David Flint offers a 13 page text biography on Jodorowsky, largely lamenting the fact that his earlier works remain tied up in legal wrangles (Flint also provides some interesting liner notes for the cool 8 page colour booklet contained within this fantastic package).
ECHEK is a short (4 minutes) black and white film written and directed by Adan Jodorowsky. It's presented in non-anamorphic 1.85:1, and tells the tale of a beautiful woman (Valerie Sibilia) who visits the Eiffel Tower and is wooed by two strangers. Performed in the style of an old silent movie, you have the option here of listening to the movie's piano-led soundtrack (penned by Adan) or an audio commentary track from Alejandro. Alas, he runs out of things to say after 90 seconds or so!
A posters/stills gallery is a nice addition and includes a few cuttings of original reviews the movie received upon it's original theatrical release. Unfortunately you may need a telescope to read some of the text! There's also 20 posters/stills that are worth checking out if you're a fan …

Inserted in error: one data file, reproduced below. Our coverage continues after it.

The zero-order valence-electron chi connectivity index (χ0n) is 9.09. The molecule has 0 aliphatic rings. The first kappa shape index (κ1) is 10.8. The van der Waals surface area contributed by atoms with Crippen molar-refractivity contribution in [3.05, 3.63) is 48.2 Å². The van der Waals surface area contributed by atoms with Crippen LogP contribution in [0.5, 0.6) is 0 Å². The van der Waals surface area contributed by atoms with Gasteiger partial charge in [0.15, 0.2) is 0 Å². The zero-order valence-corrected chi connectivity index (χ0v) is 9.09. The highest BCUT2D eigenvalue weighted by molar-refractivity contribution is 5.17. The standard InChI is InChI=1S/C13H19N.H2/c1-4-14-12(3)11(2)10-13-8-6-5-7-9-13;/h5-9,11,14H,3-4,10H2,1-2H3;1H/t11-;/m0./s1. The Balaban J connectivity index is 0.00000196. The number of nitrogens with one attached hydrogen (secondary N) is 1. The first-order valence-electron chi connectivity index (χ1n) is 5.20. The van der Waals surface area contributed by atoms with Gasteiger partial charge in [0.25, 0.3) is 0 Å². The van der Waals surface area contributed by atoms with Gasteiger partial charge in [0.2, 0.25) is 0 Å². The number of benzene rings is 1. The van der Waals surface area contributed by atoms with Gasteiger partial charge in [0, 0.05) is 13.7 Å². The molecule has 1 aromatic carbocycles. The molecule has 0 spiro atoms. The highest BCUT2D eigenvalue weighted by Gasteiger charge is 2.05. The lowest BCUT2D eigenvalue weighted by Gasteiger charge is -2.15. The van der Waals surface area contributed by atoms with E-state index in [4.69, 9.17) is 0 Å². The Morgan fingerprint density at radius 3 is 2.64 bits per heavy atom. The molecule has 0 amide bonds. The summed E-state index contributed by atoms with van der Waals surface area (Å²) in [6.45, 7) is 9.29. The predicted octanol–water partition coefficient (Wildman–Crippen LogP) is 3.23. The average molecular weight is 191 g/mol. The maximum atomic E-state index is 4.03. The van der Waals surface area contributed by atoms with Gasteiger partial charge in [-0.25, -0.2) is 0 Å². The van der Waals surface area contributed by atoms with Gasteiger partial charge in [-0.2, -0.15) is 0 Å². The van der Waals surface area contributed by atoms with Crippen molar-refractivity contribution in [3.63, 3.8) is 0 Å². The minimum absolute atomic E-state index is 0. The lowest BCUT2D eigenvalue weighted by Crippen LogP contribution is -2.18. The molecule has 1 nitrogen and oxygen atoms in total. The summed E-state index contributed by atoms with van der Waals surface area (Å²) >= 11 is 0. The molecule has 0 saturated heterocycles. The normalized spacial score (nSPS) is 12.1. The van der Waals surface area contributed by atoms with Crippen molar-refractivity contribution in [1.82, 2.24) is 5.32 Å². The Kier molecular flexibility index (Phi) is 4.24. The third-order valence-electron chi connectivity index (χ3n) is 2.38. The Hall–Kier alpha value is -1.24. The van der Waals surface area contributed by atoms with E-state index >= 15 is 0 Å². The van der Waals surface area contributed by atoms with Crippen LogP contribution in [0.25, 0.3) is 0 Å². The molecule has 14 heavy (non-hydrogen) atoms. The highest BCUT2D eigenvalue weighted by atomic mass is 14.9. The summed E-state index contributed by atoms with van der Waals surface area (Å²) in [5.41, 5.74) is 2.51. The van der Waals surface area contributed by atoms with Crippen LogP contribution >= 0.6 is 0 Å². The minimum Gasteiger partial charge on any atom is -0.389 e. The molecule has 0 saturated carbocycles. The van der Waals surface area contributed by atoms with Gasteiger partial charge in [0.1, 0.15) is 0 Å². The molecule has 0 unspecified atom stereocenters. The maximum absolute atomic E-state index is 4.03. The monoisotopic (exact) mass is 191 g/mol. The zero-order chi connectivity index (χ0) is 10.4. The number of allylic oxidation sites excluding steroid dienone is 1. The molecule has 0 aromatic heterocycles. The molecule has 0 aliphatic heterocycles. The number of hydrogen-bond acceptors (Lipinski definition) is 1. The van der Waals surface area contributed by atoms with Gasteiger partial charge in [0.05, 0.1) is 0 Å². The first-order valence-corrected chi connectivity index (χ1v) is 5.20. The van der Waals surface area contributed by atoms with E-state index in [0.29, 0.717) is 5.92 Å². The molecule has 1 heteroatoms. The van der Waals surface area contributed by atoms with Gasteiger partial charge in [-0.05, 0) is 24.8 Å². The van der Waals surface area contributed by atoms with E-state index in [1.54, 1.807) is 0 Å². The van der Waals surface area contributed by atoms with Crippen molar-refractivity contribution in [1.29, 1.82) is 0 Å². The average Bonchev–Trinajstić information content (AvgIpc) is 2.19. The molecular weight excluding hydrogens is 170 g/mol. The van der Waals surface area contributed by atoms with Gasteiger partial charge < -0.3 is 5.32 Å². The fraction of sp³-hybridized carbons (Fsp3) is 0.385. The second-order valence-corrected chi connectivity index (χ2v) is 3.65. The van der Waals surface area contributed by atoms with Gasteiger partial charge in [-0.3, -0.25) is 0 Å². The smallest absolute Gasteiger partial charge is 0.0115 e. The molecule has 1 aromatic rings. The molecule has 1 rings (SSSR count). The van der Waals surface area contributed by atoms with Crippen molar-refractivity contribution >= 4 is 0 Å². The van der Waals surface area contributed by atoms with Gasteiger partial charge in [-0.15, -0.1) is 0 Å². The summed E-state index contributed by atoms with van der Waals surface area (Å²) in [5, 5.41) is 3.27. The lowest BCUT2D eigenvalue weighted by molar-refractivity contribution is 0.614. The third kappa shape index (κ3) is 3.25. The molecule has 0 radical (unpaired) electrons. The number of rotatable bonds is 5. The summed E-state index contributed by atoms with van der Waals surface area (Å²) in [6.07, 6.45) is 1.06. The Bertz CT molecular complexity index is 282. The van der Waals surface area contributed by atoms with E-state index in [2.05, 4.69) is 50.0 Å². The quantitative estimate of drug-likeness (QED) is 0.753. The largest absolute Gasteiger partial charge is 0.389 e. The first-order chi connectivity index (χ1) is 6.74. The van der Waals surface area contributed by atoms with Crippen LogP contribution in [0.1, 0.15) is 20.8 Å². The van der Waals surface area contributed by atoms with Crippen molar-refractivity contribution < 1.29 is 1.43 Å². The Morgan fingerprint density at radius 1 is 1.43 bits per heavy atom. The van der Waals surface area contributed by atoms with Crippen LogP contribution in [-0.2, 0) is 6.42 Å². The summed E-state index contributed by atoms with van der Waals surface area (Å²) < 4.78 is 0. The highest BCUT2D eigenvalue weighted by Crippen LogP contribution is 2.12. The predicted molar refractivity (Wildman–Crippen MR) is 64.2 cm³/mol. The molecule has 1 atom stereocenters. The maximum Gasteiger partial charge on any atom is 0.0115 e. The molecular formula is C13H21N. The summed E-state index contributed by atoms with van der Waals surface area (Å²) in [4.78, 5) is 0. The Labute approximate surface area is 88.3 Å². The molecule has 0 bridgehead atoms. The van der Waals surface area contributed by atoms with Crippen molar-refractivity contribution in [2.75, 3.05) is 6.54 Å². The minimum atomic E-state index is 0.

Finally, there's a new (Dec 2002) interview with Jodorowsky, filmed at the ICA in London after a rare screening of SANTA SANGRE. It's essentially a Q&A between the audience and him, and although he struggles occasionally to find the English he wants to use, it's another marvellous bonus feature that will - I'm sure - put a smile on almost everyone's face as they're watching it. (20 mins)
Housed in an Amaray-style clear plastic case, and with a cover that reproduces the excellent Graham (EVIL DEAD) Humphries artwork from the original UK Palace video release, the discs are region 0, PAL encoded.
The film is painfully perfect. This release is pretty definitive. Just buy it.
Review by Stu Willis
|Released by Anchor Bay UK|
|Region 2 PAL|
|Extras : see main review|